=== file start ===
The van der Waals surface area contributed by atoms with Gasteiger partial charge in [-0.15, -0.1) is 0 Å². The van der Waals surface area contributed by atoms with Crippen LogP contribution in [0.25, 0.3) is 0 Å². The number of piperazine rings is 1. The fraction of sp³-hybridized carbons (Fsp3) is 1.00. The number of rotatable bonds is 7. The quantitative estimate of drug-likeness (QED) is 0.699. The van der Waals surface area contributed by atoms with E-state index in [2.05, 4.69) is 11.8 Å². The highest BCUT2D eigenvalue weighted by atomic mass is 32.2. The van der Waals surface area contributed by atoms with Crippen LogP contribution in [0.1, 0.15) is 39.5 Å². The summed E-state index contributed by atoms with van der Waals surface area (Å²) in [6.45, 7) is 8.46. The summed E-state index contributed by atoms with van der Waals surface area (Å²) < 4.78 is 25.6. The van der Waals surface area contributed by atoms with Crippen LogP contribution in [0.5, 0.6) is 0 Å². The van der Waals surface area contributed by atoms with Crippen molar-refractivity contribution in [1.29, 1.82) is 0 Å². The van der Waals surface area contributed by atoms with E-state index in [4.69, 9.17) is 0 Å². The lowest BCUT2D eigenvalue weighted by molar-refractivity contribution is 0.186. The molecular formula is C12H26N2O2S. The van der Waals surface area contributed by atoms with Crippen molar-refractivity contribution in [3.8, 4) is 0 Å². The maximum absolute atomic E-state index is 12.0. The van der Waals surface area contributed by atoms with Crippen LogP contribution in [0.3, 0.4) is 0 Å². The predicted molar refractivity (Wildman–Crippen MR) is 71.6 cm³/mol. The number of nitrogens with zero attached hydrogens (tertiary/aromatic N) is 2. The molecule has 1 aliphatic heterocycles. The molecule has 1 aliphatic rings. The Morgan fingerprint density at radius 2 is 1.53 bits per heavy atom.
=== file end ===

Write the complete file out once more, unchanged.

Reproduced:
The van der Waals surface area contributed by atoms with Gasteiger partial charge in [-0.15, -0.1) is 0 Å². The van der Waals surface area contributed by atoms with Crippen LogP contribution in [0.25, 0.3) is 0 Å². The number of piperazine rings is 1. The fraction of sp³-hybridized carbons (Fsp3) is 1.00. The number of rotatable bonds is 7. The quantitative estimate of drug-likeness (QED) is 0.699. The van der Waals surface area contributed by atoms with E-state index in [2.05, 4.69) is 11.8 Å². The highest BCUT2D eigenvalue weighted by atomic mass is 32.2. The van der Waals surface area contributed by atoms with Crippen LogP contribution in [0.1, 0.15) is 39.5 Å². The summed E-state index contributed by atoms with van der Waals surface area (Å²) in [6.45, 7) is 8.46. The summed E-state index contributed by atoms with van der Waals surface area (Å²) < 4.78 is 25.6. The van der Waals surface area contributed by atoms with Crippen LogP contribution in [0.5, 0.6) is 0 Å². The van der Waals surface area contributed by atoms with Crippen molar-refractivity contribution in [1.29, 1.82) is 0 Å². The van der Waals surface area contributed by atoms with E-state index in [4.69, 9.17) is 0 Å². The lowest BCUT2D eigenvalue weighted by molar-refractivity contribution is 0.186. The molecular formula is C12H26N2O2S. The van der Waals surface area contributed by atoms with Crippen molar-refractivity contribution in [3.8, 4) is 0 Å². The maximum absolute atomic E-state index is 12.0. The van der Waals surface area contributed by atoms with Crippen LogP contribution in [0.3, 0.4) is 0 Å². The predicted molar refractivity (Wildman–Crippen MR) is 71.6 cm³/mol. The number of nitrogens with zero attached hydrogens (tertiary/aromatic N) is 2. The molecule has 1 aliphatic heterocycles. The molecule has 1 aliphatic rings. The Morgan fingerprint density at radius 2 is 1.53 bits per heavy atom.